Europe's cities are on the frontline in tackling the refugee crisis
Our cities are showing the leadership that EU national governments are lacking, argues Anna Lisa Boni.
What does asylum have to do with cities you may ask: Surely this is something dealt with at national levels?
Yet the latest developments in Europe's refugee crisis have thrust cities like Milan, Paris, Vienna and Munich into the spotlight. We shouldn't underestimate the crucial role that cities are playing in the current crisis.
They are showing leadership in the face of this major political and humanitarian crisis, as news outlets throughout Europe flash images of city train stations surrounded by makeshift refugee camps. City mayors are being interviewed live on TV describing how they are dealing with the crisis.
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Our EUROCITIES members have been on the frontline receiving asylum seekers and refugees for months now and regularly share information and concerns about their experiences.
It often falls on local authorities to provide newly arrived refugees with the basic protection and services that these often exhausted and vulnerable people urgently need.
City mayors are the ones who must deal with the humanitarian, financial and social challenges of the asylum crisis, often having to react and coordinate their responses in a matter of days, working closely with civil society organisations, police forces and volunteer groups.
Cities need help if they are to continue providing the essential services to assist those arriving in Europe. Giving cities access to emergency funds, and sharing responsibility more fairly - not only across member states but also between government levels - would allow our cities to strengthen and scale up their efforts.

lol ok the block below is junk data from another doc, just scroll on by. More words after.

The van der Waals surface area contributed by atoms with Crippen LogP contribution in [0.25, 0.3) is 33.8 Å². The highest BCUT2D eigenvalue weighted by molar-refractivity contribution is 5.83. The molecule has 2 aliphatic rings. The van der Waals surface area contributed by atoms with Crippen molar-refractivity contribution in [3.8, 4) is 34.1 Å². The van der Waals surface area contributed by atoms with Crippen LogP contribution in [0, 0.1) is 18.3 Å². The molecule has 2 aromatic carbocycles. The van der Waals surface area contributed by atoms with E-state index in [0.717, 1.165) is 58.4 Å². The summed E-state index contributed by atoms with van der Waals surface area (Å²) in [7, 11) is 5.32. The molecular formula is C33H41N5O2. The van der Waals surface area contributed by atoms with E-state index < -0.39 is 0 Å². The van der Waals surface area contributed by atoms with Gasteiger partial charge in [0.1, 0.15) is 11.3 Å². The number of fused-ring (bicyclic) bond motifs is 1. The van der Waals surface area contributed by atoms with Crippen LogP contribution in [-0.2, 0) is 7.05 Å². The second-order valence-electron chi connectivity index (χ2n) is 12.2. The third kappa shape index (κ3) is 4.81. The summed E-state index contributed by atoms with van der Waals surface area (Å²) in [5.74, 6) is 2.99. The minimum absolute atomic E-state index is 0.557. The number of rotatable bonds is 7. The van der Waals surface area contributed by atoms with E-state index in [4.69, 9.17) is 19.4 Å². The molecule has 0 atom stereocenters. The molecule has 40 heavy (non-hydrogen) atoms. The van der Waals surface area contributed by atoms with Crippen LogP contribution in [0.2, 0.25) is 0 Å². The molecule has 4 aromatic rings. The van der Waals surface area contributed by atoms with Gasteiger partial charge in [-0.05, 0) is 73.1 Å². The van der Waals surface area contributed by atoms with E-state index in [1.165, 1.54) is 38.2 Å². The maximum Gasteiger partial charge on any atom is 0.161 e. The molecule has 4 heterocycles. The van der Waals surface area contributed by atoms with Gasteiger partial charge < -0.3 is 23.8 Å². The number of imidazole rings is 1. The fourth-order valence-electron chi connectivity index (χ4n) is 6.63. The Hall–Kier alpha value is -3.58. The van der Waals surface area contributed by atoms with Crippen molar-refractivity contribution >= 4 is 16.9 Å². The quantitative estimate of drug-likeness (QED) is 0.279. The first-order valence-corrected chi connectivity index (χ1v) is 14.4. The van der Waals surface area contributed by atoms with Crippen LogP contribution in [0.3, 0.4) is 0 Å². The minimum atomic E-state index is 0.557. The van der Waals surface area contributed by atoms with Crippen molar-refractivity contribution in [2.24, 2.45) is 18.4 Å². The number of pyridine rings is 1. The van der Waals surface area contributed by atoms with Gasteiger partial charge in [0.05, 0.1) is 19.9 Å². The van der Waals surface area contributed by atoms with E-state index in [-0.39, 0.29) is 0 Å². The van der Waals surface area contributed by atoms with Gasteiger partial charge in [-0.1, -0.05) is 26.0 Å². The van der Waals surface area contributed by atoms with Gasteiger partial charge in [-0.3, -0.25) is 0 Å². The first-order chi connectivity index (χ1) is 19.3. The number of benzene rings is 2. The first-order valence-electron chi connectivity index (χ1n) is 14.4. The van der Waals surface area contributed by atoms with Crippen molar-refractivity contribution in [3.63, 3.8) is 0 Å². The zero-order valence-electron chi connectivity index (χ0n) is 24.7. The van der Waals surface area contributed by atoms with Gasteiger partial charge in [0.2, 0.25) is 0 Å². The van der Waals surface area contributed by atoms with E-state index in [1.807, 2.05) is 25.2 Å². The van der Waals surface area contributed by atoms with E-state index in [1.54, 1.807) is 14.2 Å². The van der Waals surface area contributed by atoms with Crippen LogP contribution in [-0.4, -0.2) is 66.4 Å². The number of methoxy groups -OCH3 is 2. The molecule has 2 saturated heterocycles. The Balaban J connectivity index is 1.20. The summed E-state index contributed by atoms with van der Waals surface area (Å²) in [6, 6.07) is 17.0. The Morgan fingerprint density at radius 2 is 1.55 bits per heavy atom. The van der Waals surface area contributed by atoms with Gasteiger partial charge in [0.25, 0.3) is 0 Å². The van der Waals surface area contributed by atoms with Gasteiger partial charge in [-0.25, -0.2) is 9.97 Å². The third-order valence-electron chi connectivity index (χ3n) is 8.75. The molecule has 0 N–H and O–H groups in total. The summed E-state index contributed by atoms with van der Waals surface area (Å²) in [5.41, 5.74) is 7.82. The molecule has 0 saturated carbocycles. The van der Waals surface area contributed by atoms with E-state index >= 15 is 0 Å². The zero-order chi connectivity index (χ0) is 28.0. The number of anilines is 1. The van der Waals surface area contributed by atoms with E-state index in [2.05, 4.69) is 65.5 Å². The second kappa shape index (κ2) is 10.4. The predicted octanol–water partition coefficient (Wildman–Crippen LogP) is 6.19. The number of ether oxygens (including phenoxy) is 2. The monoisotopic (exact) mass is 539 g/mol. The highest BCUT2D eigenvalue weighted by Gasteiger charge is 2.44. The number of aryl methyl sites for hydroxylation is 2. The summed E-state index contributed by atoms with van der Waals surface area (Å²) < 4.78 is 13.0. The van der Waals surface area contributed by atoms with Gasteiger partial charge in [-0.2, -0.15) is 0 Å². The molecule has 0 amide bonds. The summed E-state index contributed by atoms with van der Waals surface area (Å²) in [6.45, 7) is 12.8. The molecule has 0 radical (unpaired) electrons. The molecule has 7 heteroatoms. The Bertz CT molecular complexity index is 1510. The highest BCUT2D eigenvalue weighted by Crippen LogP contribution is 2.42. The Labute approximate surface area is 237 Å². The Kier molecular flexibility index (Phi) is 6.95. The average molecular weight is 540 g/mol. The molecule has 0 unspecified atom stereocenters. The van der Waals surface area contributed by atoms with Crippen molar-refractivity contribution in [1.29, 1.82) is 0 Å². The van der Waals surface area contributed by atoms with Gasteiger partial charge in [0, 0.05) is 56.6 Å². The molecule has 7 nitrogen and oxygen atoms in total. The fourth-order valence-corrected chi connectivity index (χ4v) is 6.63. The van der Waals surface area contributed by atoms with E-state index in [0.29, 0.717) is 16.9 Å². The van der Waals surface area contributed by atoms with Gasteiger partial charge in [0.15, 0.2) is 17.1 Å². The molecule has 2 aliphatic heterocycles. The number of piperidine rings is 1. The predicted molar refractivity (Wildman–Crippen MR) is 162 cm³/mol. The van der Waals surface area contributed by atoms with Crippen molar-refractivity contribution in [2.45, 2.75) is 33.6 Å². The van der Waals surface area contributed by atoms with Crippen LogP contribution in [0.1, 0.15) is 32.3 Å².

While discussions continue at EU level, our cities have been quick to act. Gdansk, for example, is preparing to provide emergency assistance to refugees arriving in the Polish city.
The local authorities are exploring ways to use vacant housing for refugees rather than camps in a bid to help better integrate them into Polish society. The city is also employing people to act as intermediaries between the refugees and private landlords.
Local politicians in the city are working hard to ensure that the refugees have access to language courses, healthcare and psychological support if needed.
Meanwhile, several Spanish cities, led by Barcelona, have taken the initiative of launching a national network of 'safe cities' for refugees, deploying emergency accommodation and social services where they are needed most.
The European Commission's agenda on migration is a step in the right direction, but the challenges around this issue are wide-ranging.
A reform of the Dublin system is needed to help alleviate the pressure on EU external regions, where local authorities are often least able to offer adequate support and protection to refugees and asylum seekers.
Allowing asylum seekers to work while their claims are being processed would help speed up their integration as well as allowing them to contribute to local economies.
Failing to provide refuge is not an option for our EUROCITIES member cities. Aside from the humanitarian concerns, the repercussions would be disastrous in terms of social cohesion, public health and the protection of fundamental rights.
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